September 29, 2006

What goes up must eventually come down. Especially when going up consisted of using Houdini like smoke and mirrors.

The L.A. Times has an excellent piece discussing recent trends in mortgage fraud. I want to discuss a few points that the article highlights and should cause any bubblehead a resounding inner-voice saying “duh!” But I’m sure that the public will slowly catch wind of these type of dealings since as this article highlights are not isolated incidents.

Mortgage fraud didn’t really matter when everyone was pigging out at the trough. So you fudged a few numbers! No biggie, put it back on the market in one year for 20% more and cover your 6% selling cost. This was the case for the last five years but what happens when equity reverts to zero or even worse, negative?

“But now, with prices flattening out or declining, those without sufficient equity could be forced to sell for a loss or even default on payments. That could accelerate any downturn in the market by swamping it with foreclosed and bargain-priced properties.”

Whoops! I thought real estate climbed high in the sky like the nursery rhyme of Jack in the Bean Stock. But as the recent reports by DataQuick, NAR, and CAR all point to record inventory increases and prices stalling and even worse declining year over year in places like San Diego. But what is the true source of this? I mean everyone that used a stated income loan told the truth so why worry…right?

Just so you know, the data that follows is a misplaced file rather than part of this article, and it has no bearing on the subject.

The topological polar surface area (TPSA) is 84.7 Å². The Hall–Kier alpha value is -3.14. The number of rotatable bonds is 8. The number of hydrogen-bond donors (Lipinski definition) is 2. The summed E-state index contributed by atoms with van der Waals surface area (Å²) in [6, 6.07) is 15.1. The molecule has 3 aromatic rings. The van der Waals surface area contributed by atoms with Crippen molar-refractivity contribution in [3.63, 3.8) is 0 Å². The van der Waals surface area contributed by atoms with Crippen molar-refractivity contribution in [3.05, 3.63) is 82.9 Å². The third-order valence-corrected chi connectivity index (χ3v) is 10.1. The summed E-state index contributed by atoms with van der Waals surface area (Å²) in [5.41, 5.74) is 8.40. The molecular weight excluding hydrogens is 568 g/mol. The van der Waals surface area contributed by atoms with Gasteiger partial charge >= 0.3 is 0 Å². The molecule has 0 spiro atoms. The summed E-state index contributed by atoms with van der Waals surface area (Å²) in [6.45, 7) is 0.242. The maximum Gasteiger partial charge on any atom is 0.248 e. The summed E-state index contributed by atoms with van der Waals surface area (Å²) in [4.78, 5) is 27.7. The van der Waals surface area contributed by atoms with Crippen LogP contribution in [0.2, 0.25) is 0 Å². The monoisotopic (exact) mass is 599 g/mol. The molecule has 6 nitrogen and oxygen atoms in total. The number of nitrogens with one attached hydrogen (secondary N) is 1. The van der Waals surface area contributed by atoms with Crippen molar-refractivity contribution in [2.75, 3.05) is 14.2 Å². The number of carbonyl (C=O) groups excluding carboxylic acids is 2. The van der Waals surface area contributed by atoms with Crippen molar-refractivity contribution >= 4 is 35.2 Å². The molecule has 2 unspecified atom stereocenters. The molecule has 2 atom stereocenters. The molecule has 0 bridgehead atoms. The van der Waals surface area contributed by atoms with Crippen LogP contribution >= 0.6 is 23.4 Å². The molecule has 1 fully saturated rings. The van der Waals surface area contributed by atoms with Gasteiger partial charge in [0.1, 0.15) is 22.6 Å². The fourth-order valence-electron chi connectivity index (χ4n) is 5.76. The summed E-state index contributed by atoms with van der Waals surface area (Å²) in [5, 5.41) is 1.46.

“One lender recently compared 100 stated-income loans with the borrowers' tax returns and found that only 10 of the borrowers were telling the truth about their wages, according to Mortgage Asset Research Institute, a division of data firm ChoicePoint Inc.”

Are you meaning to tell me sir, that only 10% of stated income borrowers in California actually told the truth? I haven’t been this shocked since I was told Santa Clause was only my uncle in an outdated Superman costume. Well, I’m sure even though they fudged the numbers, they only did it by adding a few thousand for the closing cost…

“Sixty of the borrowers had exaggerated their incomes by more than 50%, according to the institute, which didn't identify the lender.”

I let out a belly laugh when I read this part! So now we know how people on a median income where able to afford a home ten times their annual income; they simply inflated their income to that level. No wonder why I couldn’t reconcile facts from the Census Bureau with the housing syndicate numbers. The housing syndicate is the Arthur Anderson to the Enron of housing. But I’m sure the people that made out during this boom wisely invested their earnings…

“Then there are cases of outright theft. Kenneth C. Ketner, who ran a Newport Beach mortgage company, pleaded guilty last month to diverting about $9 million in borrowers' funds. Prosecutors said he used some of his loot for a $244,000 Ferrari.”

Now I know how my next door neighbor was able to afford a 5-series on her teacher’s salary!,0,4945436.story?track=mostviewed-homepage